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LTO grilled by senators; COA stops payment to license plate supplier


LTO defends position in senate hearing while COA suspends payment to license plate supplier

The Land Transportation Office (LTO) is under pressure from both fronts as it continues to defend its ‘no registration, no travel’ policy.

On one end Senator Alan Peter Cayetano, the Chairman of the Blue Ribbon Committee on Accountability of Public Officers, made good on his word to investigate the ‘no registration, no travel’ policy implemented by the LTO a few months ago by summoning the agency to a series of hearings that started late last week.

Disclosed during the hearing was the total profit the LTO and its suppliers will make after the implementation of the policy.


“With eight million new vehicle license plates to be issued, this would amount to a P400-million profit. Why don’t we just admit to the people that they were your milking cows?” said Sen. Cayetano.

Senator Ralph Recto concurred and added that the Php 3.8 billion license plates cost has been passed on to motorists who gain nothing in return since there are no real new additional security features offered by the new license plates.

“Ano ang additional security feature na sinasabi ninyo? Wala akong nakikita dahil mayroon na akong bagong plaka rin for my old vehicle,” said Senator Recto.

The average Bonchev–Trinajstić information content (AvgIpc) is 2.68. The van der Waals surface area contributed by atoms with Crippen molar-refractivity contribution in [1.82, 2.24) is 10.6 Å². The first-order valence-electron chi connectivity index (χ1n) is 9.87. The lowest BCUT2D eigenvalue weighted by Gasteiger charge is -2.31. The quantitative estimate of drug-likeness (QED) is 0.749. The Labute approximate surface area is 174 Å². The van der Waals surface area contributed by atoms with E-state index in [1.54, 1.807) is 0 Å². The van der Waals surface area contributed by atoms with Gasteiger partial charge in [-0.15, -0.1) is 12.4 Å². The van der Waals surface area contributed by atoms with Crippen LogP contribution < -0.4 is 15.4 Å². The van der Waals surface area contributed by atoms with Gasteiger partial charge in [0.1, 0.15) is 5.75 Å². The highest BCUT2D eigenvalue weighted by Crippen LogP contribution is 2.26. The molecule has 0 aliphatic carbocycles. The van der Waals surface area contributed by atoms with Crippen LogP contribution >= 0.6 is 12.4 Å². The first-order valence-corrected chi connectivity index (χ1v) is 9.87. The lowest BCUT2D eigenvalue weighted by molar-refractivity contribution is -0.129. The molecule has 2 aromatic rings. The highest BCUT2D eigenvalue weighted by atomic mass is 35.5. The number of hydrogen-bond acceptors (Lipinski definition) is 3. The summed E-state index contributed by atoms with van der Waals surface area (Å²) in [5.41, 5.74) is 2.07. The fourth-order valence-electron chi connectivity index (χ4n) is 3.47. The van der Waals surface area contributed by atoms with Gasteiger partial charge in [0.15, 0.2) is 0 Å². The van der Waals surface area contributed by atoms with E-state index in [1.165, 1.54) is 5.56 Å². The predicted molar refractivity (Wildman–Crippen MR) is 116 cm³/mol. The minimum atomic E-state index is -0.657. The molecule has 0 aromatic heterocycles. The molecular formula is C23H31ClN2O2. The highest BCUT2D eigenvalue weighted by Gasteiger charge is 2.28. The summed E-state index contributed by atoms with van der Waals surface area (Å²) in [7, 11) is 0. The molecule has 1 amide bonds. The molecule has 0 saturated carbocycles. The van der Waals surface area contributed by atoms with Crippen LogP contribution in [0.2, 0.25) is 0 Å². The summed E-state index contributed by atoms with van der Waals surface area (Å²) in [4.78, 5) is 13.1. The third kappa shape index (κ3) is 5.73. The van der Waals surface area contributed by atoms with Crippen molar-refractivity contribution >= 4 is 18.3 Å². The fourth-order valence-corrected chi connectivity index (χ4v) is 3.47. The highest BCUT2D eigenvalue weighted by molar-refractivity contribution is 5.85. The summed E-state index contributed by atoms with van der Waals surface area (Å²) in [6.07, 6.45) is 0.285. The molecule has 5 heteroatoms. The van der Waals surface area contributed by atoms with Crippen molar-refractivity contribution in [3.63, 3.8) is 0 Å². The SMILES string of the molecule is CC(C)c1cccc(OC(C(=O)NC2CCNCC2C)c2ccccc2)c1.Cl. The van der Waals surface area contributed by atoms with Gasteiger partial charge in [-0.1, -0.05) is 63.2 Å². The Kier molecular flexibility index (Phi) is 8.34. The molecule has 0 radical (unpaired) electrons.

[“What additional security features(s) are you talking about? I don’t see any because I have the new plates already for my old vehicle.”]

“This appears to be a business that we gave to the new supplier. That we should replace all license plates and the people would spend for it even if they don’t need it. If it’s needed at all, it should be for new vehicles only,” added Senator Recto.

COA stops payment to LTO license plate suppliers

The Commission on Audit (COA) on the other end has issued an order to the LTO last month to stop payment to the license plate manufacturers as COA has yet to receive documents pertinent to the 2013 contract that was awarded to Power Plates Development Concepts Incorporated and J. Knieriem BV-Goes.

Last November 17, 2014, COA requested for ten documents from the LTO in order to properly audit the multi-billion-peso contract awarded to the winning bidder.  These documents include a detailed breakdown of the approved budget of the contract (ABC), minutes of pre-procurement conference, result of the bid evaluation, eligibility check/screening, abstract of bids, post-qualification evaluation report, bid security and other documentary requirements.

As of today, the LTO has already forwarded Php 477 million in payment to the supplier but if the documents needed by COA are not submitted within the prescribed period, a notice of disallowance may be issued which will nullify the existing contract.

LTO in hot water

Other issues being tackled in the hearing include substandard plates delivered by the supplier, the consistent delay in the registration process and plates procurement and the plate’s lack of security features among many others.

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